The care home crisis is a labour rights issue

Who would you trust to make decisions around an elderly relative’s care: care home workers or hedge fund managers?

Based on the balance of rights in contemporary corporate governance, the prevailing wisdom appears to be the latter. Yet confronted with the harm inflicted upon care home residents and workers by twenty years of mismanagement and asset stripping, even the most zealous exponent of the efficiency of capital markets would blanch.

In May of this year, the futures of the homes of some 17,000 elderly and disabled people were put at risk when Four Seasons Care Ltd collapsed into administration, having struggled for years under a debt burden accumulated through repeated private equity buy-outs. The futures of 22,000 employees were also put at risk.

The care sector is notorious for poor employment practices. Poor working conditions feed into poor experiences for residents and, in extreme cases, abuse scandals. Yet most commentary fails to draw the link between these factors. Concern for the rights of care workers is framed in terms of accessing basic statutory minimum rights. Meanwhile, residents are seen as victims of excessive profiteering.

What is needed is a radical reconfiguration of labour rights to empower workers to create positive care and work environments and resist exploitation by financial interests.

The City and the care home sector

The City has been targeting the care home sector since the early 2000s, with investors chasing returns on the underlying property assets of homes and speculating on rising profitability due to an aging population and financial pressures on the NHS.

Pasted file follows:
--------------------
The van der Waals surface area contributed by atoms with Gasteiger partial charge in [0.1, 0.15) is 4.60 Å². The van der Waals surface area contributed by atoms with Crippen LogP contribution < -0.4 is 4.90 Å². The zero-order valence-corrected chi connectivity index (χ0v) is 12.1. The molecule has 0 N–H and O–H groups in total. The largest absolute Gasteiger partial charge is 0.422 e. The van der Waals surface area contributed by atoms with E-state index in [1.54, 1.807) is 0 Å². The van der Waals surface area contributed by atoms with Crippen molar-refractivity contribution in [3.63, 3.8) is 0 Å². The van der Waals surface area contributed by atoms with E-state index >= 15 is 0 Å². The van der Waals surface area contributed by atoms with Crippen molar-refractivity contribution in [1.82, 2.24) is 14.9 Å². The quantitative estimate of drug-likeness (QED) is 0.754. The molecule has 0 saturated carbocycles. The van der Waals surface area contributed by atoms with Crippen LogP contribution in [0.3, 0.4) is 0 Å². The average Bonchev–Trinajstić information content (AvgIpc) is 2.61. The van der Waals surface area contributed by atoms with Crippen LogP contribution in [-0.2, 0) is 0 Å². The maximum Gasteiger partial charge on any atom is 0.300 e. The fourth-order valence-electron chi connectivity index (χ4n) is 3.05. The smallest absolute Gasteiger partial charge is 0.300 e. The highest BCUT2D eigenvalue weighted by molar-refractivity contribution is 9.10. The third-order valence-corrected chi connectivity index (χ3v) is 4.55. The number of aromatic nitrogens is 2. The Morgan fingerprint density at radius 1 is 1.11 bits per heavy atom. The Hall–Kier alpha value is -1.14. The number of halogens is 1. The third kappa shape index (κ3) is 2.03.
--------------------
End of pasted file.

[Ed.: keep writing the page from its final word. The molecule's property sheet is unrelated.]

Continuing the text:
Four Seasons’ problems began following its 2006 leveraged buyout by Three Delta LLP, a Qatari state-backed investment fund, which ran quickly into trouble as the effect of the financial crisis hit the company’s property portfolio. Following financial restructuring in 2009 the company returned to profitability, encouraging the 2012 purchase by Terra Firma Capital Partners which saddled the company with a new £565m tranche of debt. Servicing this debt cost Four Seasons £50m per year. Yet when reported profits fell by 39% in 2016, the company blamed funding cuts and the introduction of the National Living Wage.

The collapse of Four Seasons follows the fate of Southern Cross, formerly the largest care home provider in the UK, which went to the wall as a result of financial engineering deployed by former owner Blackstone, a US-based private equity firm. Blackstone had grown its chain through buying up homes, selling off the properties and then leasing them back, using the revenues generated to continue expansion. The company folded in 2011 under the weight of the resulting rent bill. Blackstone had exited 4 years earlier with a tidy £1.1bn profit.